Dan Goldman, who served as lead Democratic counsel in former US president Donald Trump’s first impeachment, would be among the richest members of Congress if he’s successful in his bid to represent a newly redrawn district in New York City.
It’s no secret that Goldman, 46, an heir to the Levi Strauss & Co. fortune, is rich. But financial disclosure forms shared by his campaign with Bloomberg show the extent of his wealth. He has a net worth of between $64 million and $253 million from over 1,700 assets, which would likely place him among the top 20 wealthiest members of Congress if he were to be elected in November.
Goldman’s assets include a broad range of stocks and holdings in a wide variety of industry sectors, including oil and gas, large pharmaceutical companies, health insurers, big tech, military contractors and major commercial banks.
In a statement sent by his campaign, Goldman said that he supports the Ban Congressional Stock Trading Act, a bill that would require members of Congress to divest themselves of their assets or place them in a blind trust. Goldman promised to put his assets into a blind trust if elected, regardless of whether the bill is passed and signed into law.
Goldman said that he has a “deep appreciation for the opportunities my inheritance has provided me” but added that “every American should have full confidence that our elected representatives are operating solely on behalf of the American people, without any appearance of a conflict of interest. That is why elected officials should be prohibited from trading stocks while holding office.”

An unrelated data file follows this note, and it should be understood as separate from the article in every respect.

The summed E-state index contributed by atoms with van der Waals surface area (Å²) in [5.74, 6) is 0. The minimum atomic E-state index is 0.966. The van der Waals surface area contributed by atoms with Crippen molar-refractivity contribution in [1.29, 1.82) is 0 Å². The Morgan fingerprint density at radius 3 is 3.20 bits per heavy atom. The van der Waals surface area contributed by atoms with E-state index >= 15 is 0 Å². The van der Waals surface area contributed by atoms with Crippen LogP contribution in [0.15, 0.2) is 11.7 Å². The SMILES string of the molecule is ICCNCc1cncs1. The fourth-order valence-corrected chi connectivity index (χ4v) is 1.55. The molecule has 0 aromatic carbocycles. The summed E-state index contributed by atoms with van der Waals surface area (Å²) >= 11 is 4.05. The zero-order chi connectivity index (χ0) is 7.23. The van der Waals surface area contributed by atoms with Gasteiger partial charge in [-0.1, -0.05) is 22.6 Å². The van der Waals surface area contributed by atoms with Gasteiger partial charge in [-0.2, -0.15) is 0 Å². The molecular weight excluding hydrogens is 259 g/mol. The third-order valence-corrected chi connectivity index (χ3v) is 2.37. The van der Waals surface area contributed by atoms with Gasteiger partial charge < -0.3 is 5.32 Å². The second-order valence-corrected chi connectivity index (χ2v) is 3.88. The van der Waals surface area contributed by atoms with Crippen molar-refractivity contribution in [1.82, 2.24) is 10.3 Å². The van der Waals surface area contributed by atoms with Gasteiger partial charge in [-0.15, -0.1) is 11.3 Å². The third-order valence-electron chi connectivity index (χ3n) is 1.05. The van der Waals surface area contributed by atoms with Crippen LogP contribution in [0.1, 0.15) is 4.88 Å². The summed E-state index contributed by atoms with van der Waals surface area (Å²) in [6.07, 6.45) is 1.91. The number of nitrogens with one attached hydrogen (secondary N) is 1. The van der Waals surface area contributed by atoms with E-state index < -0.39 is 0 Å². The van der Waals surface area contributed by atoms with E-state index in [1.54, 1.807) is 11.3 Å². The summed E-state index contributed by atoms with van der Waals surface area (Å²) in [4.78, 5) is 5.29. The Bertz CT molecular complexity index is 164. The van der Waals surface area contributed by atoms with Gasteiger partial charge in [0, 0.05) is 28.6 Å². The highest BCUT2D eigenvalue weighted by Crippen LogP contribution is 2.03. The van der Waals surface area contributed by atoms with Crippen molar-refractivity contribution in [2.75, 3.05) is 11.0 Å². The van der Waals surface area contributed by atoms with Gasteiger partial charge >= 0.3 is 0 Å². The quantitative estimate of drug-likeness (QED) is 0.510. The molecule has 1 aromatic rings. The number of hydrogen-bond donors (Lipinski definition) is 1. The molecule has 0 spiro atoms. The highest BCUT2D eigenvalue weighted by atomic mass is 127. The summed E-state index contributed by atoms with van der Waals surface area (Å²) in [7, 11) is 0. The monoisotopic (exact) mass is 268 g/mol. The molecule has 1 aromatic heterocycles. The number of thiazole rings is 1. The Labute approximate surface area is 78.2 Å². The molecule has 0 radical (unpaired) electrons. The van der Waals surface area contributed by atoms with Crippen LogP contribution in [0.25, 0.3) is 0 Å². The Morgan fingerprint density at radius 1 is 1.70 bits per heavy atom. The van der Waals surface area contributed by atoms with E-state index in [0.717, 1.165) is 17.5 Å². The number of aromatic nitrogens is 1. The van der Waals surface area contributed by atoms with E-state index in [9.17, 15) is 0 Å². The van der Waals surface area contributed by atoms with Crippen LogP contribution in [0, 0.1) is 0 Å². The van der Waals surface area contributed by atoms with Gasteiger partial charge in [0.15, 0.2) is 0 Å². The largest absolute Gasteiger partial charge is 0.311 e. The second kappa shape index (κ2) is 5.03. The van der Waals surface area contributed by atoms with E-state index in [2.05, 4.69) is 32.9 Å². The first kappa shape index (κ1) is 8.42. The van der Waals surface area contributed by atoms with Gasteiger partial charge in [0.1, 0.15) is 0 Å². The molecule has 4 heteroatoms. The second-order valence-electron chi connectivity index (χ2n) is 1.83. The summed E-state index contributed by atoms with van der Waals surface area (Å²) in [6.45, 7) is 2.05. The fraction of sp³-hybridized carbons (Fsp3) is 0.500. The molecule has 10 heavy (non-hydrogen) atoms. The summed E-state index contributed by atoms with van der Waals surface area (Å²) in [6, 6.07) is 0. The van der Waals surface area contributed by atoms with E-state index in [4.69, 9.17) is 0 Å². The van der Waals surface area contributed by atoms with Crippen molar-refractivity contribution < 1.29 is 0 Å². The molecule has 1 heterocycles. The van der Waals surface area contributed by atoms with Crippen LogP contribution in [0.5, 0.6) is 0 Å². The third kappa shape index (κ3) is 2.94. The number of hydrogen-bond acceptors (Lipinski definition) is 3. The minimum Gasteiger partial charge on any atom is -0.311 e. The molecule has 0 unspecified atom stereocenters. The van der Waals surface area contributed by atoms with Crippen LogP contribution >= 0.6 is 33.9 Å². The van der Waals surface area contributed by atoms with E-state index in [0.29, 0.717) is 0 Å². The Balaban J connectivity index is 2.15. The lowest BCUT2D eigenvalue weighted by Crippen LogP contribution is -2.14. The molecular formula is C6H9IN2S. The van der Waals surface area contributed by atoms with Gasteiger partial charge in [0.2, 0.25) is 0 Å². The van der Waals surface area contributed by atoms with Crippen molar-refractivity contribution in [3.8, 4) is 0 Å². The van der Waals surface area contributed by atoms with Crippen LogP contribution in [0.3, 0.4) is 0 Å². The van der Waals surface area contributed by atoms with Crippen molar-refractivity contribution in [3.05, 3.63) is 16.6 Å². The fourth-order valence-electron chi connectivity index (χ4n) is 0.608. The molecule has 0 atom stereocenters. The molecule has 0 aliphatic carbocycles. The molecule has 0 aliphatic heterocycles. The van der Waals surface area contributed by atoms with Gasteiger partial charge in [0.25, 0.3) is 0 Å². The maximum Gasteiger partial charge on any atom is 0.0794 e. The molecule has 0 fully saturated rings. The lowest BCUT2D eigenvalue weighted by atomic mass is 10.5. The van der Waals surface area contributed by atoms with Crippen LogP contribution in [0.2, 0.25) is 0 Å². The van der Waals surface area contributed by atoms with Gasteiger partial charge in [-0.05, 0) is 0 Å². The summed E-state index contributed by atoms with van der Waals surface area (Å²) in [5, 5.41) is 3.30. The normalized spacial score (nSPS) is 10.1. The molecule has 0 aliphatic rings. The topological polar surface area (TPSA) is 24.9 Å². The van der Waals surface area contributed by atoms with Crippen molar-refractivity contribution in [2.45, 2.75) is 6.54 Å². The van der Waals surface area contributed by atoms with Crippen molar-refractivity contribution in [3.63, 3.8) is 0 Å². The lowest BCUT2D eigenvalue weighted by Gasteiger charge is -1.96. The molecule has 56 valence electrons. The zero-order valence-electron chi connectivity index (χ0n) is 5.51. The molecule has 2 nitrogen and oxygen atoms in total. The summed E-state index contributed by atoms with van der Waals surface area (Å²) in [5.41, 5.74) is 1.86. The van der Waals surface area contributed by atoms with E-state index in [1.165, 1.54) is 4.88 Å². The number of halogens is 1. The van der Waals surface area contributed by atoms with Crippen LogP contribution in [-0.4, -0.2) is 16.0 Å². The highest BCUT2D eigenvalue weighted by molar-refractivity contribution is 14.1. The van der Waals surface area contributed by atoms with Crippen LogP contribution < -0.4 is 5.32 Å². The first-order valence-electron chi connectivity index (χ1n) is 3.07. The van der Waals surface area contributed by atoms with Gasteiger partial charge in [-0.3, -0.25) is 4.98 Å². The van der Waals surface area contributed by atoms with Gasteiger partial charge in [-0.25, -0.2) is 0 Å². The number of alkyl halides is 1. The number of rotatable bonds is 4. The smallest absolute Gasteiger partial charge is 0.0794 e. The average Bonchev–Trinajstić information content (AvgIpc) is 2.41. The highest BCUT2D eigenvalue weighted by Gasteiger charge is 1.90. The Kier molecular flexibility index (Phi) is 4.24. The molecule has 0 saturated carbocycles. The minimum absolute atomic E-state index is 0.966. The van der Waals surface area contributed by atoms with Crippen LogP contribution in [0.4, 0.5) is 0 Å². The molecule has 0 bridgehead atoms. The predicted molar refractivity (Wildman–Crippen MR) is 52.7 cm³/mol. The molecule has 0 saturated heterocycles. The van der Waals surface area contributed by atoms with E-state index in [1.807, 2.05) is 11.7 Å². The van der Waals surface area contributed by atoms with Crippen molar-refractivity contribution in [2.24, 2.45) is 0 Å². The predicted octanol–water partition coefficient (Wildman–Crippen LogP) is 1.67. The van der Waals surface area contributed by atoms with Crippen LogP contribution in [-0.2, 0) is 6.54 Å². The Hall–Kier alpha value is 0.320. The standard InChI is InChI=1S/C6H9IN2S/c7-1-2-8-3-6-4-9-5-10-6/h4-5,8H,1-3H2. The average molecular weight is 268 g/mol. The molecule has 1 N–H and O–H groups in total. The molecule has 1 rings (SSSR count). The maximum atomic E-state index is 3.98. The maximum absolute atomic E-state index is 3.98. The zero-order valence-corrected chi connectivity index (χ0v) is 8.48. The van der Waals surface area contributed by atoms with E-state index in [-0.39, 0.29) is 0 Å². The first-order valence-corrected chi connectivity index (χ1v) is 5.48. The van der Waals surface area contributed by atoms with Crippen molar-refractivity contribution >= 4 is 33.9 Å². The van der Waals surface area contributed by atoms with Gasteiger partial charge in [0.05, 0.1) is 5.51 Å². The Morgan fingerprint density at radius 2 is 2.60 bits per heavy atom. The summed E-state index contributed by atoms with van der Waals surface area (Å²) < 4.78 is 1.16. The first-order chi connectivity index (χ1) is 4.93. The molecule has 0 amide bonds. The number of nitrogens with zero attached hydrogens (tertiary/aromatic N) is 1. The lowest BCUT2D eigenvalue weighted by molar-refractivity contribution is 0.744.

Goldman is one of several candidates vying in the August 23 Democratic primary to represent the 10th Congressional District, which encompasses most of lower Manhattan and much of northwest Brooklyn. Other contenders include US Representative Mondaire Jones, who currently represents parts of Westchester and Rockland counties; former US Representative Elizabeth Holtzman; City Council Member Carlina Rivera; and Assembly Member Yuh-Line Niou, a progressive backed by the Working Families Party. Former New York City mayor Bill de Blasio dropped out of the race in July, citing low polling numbers.
The winner of the Democratic primary is expected to easily win the general election in the heavily Democratic district.
Goldman also reported earning $35,250 a year to date from his contract with MSNBC as a political commentator.
In the last federal campaign filing, Goldman said he raised $1.2 million for his congressional race, for which he has yet to spend any of his own personal fortune, although he hasn’t ruled out doing so if necessary.